Mumbai / New Delhi: Aviation insurance rates are likely to increase after an Air India (AI) Express flight crashed while landing at the Mangalore airport on Saturday, killing 158 people in the worst airline accident in India in a decade, according to insurance company executives.
The claims stemming from the Mangalore crash will have a “big impact” on insurance rates, said T.A. Ramalingam, head of underwriting at Bajaj Allianz General Insurance Co. Ltd, who also cited an increase in the number of smaller aviation-related claims in the past two years.
Insurance rates are going to “harden” when aviation insurance policies come up for renewal, said Ramalingam.
Another executive with an insurance firm who asked not to be identified as he is not authorized to speak with the media said insurance premiums for India’s airlines may rise by around 5% depending on the safety record of the carrier.
The premium local insurers charge an airline is based on international benchmarks such as reinsurance backup, which is calculated for a country based on the last 10 years’ record of the airlines and the premiums absorbed. “When a crash happens, this premium is raised so we can’t give discounts to the airlines to the extent we would have otherwise,” the executive said.
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AI’s annual insurance contract will come up for renewal around October-November, he said. The current cover for the loss of the aircraft hull and passengers and crew would make for a $100 million (Rs470 crore) payout, the executive estimated.
Anup K. Srivastava, director (personnel) at AI, said the airline had insurance cover for both the hull and passengers according to the Contract of Carriage Act. “Air India will fulfil all terms and conditions as per the law and all claims would be settled,” he told Mint. AI, run by National Aviation Co. of India Ltd, sealed an insurance deal last year worth $8.9 billion for 153 planes for a premium of $24.23 million a year with a consortium led by Anil Ambani’s Reliance General Insurance Co. Ltd.
This deal was signed after controversy when Reliance General asked for an increase of around 20% on the premium on grounds that reinsurers were demanding more in the international market after an AI Boeing 747 caught fire on a Mumbai runway on 4 September 2009. The cover was an increase of nearly 35% from $6.39 billion in 2008-09.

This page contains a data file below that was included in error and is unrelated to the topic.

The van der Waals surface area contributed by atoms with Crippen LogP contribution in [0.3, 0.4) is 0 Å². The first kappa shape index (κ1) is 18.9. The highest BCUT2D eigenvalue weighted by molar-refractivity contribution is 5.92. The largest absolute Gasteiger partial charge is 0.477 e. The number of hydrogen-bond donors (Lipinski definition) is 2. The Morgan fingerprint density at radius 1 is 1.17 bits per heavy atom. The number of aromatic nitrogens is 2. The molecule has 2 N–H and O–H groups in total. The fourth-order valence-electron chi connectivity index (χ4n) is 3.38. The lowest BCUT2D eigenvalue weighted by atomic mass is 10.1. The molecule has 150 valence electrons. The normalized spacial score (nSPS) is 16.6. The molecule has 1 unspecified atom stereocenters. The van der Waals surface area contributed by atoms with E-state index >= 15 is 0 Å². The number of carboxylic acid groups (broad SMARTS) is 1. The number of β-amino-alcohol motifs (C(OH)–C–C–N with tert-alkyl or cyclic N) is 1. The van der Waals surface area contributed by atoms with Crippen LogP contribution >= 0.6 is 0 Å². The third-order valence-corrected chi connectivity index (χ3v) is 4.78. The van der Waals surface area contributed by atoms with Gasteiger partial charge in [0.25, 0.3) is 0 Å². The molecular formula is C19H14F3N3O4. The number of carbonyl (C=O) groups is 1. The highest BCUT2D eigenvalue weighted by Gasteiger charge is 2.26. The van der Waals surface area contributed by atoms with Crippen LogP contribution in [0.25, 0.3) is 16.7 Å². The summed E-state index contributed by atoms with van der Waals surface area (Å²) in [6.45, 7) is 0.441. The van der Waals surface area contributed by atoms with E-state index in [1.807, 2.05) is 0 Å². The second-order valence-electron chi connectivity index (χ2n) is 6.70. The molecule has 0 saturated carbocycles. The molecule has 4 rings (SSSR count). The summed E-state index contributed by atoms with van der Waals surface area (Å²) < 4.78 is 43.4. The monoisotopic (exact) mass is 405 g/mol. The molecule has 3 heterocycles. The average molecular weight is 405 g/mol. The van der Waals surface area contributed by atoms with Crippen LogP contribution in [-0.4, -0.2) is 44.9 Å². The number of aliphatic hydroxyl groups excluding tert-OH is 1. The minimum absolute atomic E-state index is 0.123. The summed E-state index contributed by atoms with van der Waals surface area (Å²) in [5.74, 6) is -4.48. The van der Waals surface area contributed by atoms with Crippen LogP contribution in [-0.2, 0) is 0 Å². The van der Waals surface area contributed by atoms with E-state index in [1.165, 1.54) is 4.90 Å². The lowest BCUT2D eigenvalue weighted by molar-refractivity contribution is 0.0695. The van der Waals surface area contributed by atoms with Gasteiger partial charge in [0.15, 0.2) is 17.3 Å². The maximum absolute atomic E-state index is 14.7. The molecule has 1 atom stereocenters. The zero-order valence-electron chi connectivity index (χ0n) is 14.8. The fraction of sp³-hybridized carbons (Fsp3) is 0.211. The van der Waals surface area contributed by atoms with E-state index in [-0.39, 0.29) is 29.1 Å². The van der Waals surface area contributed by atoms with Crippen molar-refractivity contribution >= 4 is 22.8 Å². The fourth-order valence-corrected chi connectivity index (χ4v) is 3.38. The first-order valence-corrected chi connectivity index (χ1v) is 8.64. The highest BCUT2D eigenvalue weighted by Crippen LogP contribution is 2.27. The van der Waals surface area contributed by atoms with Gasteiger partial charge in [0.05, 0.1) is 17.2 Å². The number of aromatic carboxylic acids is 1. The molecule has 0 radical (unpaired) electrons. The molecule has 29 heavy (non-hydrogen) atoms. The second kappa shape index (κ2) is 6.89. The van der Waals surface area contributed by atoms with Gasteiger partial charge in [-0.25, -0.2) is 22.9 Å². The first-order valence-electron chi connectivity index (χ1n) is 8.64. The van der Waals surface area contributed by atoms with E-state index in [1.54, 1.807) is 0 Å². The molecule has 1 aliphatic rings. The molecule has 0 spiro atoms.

Bajaj Allianz General has a 2.5% exposure to the insurance cover offered to the Boeing 737 plane of AI Express that crashed on Saturday. HDFC Ergo General Insurance Co. Ltd and Iffco-Tokio General Insurance Co. Ltd were other members of the consortium that offered insurance to AI. The lead reinsurers are Mitsui Sumitomo Insurance Co. Ltd and the Liberty Mutual Group. Premiums paid by other private carriers such as SpiceJet Ltd, Kingfisher Airlines Ltd and InterGlobe Aviation Pvt. Ltd, which runs IndiGo, are also likely to increase in the wake of the AI Express plane crash.
Aviation insurance premiums rose after an Air France Airbus A330 crashed into the Atlantic Ocean on 1 June 2009, killing all 216 passengers and 12 crew members. A series of minor incidents in India, including a dog spotted on the runway of Mumbai airport, the skidding of a Kingfisher Airlines aircraft while landing at an airport in Gujarat in November and an emergency landing by a GoAir flight at Delhi airport, meanwhile, sparked concern over aviation safety measures in India.
“The Air India aircraft is insured for $50 million. Air India should get the full cover as it lost a complete aircraft,” said M. Ramprasad, general manager at state-owned General Insurance Corp. of India.
The claims for Indian passengers who died in the crash would be more after India’s accession to the Montreal Convention.
India became the 91st country to have ratified the 1999 Montreal Convention on 1 May 2009. The Montreal Convention, designed by the International Civil Aviation Organization, will ensure common carriage rules for liability in the event of death of a passenger or loss of baggage.
On 2 July 2009, civil aviation minister Praful Patel told Parliament that the amount of compensation for death or bodily injury for air passengers stands enhanced from $20,000 to $140,000; for damage to checked baggage from $20 to $1,400 per kg/passenger; and for damage to cargo from $20 to $24 per kg.
“As for compensation for delay in the carriage of baggage or cargo, the carrier is liable for damages limited up to $5,180 for each passenger,” he said.